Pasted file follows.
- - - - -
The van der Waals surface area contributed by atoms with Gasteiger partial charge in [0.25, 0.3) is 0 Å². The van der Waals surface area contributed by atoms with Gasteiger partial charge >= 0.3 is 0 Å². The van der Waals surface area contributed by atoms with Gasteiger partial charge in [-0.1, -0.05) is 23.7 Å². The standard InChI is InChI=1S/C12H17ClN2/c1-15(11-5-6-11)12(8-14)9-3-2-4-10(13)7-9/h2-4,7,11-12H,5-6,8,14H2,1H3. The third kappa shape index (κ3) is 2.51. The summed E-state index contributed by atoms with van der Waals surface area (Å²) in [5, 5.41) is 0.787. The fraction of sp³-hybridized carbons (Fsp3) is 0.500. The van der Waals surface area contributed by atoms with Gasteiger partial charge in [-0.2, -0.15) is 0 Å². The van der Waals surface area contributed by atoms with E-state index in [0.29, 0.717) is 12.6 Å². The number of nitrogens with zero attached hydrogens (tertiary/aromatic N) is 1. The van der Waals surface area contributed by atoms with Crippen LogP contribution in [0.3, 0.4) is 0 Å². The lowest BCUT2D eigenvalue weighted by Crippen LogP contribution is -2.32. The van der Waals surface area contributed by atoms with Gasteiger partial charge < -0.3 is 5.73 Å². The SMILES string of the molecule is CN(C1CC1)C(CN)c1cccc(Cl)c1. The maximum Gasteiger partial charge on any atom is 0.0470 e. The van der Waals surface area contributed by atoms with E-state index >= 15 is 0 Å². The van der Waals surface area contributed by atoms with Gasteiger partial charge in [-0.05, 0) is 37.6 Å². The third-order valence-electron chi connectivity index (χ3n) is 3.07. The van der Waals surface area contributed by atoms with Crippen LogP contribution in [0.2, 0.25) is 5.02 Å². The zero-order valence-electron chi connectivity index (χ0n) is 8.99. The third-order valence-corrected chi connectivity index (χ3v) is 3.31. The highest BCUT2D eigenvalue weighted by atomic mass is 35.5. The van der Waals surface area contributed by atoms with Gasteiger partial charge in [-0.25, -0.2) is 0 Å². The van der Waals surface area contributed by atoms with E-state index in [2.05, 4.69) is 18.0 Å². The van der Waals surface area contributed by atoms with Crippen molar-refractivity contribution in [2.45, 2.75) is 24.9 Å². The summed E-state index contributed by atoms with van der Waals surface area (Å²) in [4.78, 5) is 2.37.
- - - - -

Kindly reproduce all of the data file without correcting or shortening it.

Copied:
The van der Waals surface area contributed by atoms with Gasteiger partial charge in [0.25, 0.3) is 0 Å². The van der Waals surface area contributed by atoms with Gasteiger partial charge >= 0.3 is 0 Å². The van der Waals surface area contributed by atoms with Gasteiger partial charge in [-0.1, -0.05) is 23.7 Å². The standard InChI is InChI=1S/C12H17ClN2/c1-15(11-5-6-11)12(8-14)9-3-2-4-10(13)7-9/h2-4,7,11-12H,5-6,8,14H2,1H3. The third kappa shape index (κ3) is 2.51. The summed E-state index contributed by atoms with van der Waals surface area (Å²) in [5, 5.41) is 0.787. The fraction of sp³-hybridized carbons (Fsp3) is 0.500. The van der Waals surface area contributed by atoms with Gasteiger partial charge in [-0.2, -0.15) is 0 Å². The van der Waals surface area contributed by atoms with E-state index in [0.29, 0.717) is 12.6 Å². The number of nitrogens with zero attached hydrogens (tertiary/aromatic N) is 1. The van der Waals surface area contributed by atoms with Crippen LogP contribution in [0.3, 0.4) is 0 Å². The lowest BCUT2D eigenvalue weighted by Crippen LogP contribution is -2.32. The van der Waals surface area contributed by atoms with Gasteiger partial charge < -0.3 is 5.73 Å². The SMILES string of the molecule is CN(C1CC1)C(CN)c1cccc(Cl)c1. The maximum Gasteiger partial charge on any atom is 0.0470 e. The van der Waals surface area contributed by atoms with E-state index >= 15 is 0 Å². The van der Waals surface area contributed by atoms with Gasteiger partial charge in [-0.05, 0) is 37.6 Å². The third-order valence-electron chi connectivity index (χ3n) is 3.07. The van der Waals surface area contributed by atoms with Crippen LogP contribution in [0.2, 0.25) is 5.02 Å². The zero-order valence-electron chi connectivity index (χ0n) is 8.99. The third-order valence-corrected chi connectivity index (χ3v) is 3.31. The highest BCUT2D eigenvalue weighted by atomic mass is 35.5. The van der Waals surface area contributed by atoms with Gasteiger partial charge in [-0.25, -0.2) is 0 Å². The van der Waals surface area contributed by atoms with E-state index in [2.05, 4.69) is 18.0 Å². The van der Waals surface area contributed by atoms with Crippen molar-refractivity contribution in [2.45, 2.75) is 24.9 Å². The summed E-state index contributed by atoms with van der Waals surface area (Å²) in [4.78, 5) is 2.37.